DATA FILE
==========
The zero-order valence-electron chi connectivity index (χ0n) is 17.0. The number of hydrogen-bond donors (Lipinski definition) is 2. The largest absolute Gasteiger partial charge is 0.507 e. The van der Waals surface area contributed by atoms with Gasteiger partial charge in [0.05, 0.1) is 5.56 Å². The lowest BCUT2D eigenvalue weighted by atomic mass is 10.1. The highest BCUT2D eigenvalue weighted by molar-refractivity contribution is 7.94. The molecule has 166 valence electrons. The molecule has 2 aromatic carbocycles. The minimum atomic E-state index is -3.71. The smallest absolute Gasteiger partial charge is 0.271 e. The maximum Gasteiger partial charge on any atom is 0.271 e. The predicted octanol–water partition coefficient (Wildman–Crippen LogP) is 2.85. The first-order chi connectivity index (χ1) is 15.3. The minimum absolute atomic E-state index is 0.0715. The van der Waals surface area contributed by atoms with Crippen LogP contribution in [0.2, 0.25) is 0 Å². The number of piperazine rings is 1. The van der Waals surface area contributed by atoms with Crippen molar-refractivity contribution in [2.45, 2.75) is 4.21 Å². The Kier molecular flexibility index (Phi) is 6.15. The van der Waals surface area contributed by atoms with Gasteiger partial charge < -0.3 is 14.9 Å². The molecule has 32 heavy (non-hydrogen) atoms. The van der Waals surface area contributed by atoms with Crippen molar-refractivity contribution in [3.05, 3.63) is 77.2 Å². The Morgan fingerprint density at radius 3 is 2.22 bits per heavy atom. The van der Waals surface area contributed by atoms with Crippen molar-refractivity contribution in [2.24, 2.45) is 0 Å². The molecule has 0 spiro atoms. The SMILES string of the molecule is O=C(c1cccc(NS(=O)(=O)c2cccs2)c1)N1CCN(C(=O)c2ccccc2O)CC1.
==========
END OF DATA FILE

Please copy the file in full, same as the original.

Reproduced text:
The zero-order valence-electron chi connectivity index (χ0n) is 17.0. The number of hydrogen-bond donors (Lipinski definition) is 2. The largest absolute Gasteiger partial charge is 0.507 e. The van der Waals surface area contributed by atoms with Gasteiger partial charge in [0.05, 0.1) is 5.56 Å². The lowest BCUT2D eigenvalue weighted by atomic mass is 10.1. The highest BCUT2D eigenvalue weighted by molar-refractivity contribution is 7.94. The molecule has 166 valence electrons. The molecule has 2 aromatic carbocycles. The minimum atomic E-state index is -3.71. The smallest absolute Gasteiger partial charge is 0.271 e. The maximum Gasteiger partial charge on any atom is 0.271 e. The predicted octanol–water partition coefficient (Wildman–Crippen LogP) is 2.85. The first-order chi connectivity index (χ1) is 15.3. The minimum absolute atomic E-state index is 0.0715. The van der Waals surface area contributed by atoms with Crippen LogP contribution in [0.2, 0.25) is 0 Å². The number of piperazine rings is 1. The van der Waals surface area contributed by atoms with Crippen molar-refractivity contribution in [2.45, 2.75) is 4.21 Å². The Kier molecular flexibility index (Phi) is 6.15. The van der Waals surface area contributed by atoms with Gasteiger partial charge < -0.3 is 14.9 Å². The molecule has 32 heavy (non-hydrogen) atoms. The van der Waals surface area contributed by atoms with Crippen molar-refractivity contribution in [3.05, 3.63) is 77.2 Å². The Morgan fingerprint density at radius 3 is 2.22 bits per heavy atom. The van der Waals surface area contributed by atoms with Crippen molar-refractivity contribution in [2.24, 2.45) is 0 Å². The molecule has 0 spiro atoms. The SMILES string of the molecule is O=C(c1cccc(NS(=O)(=O)c2cccs2)c1)N1CCN(C(=O)c2ccccc2O)CC1.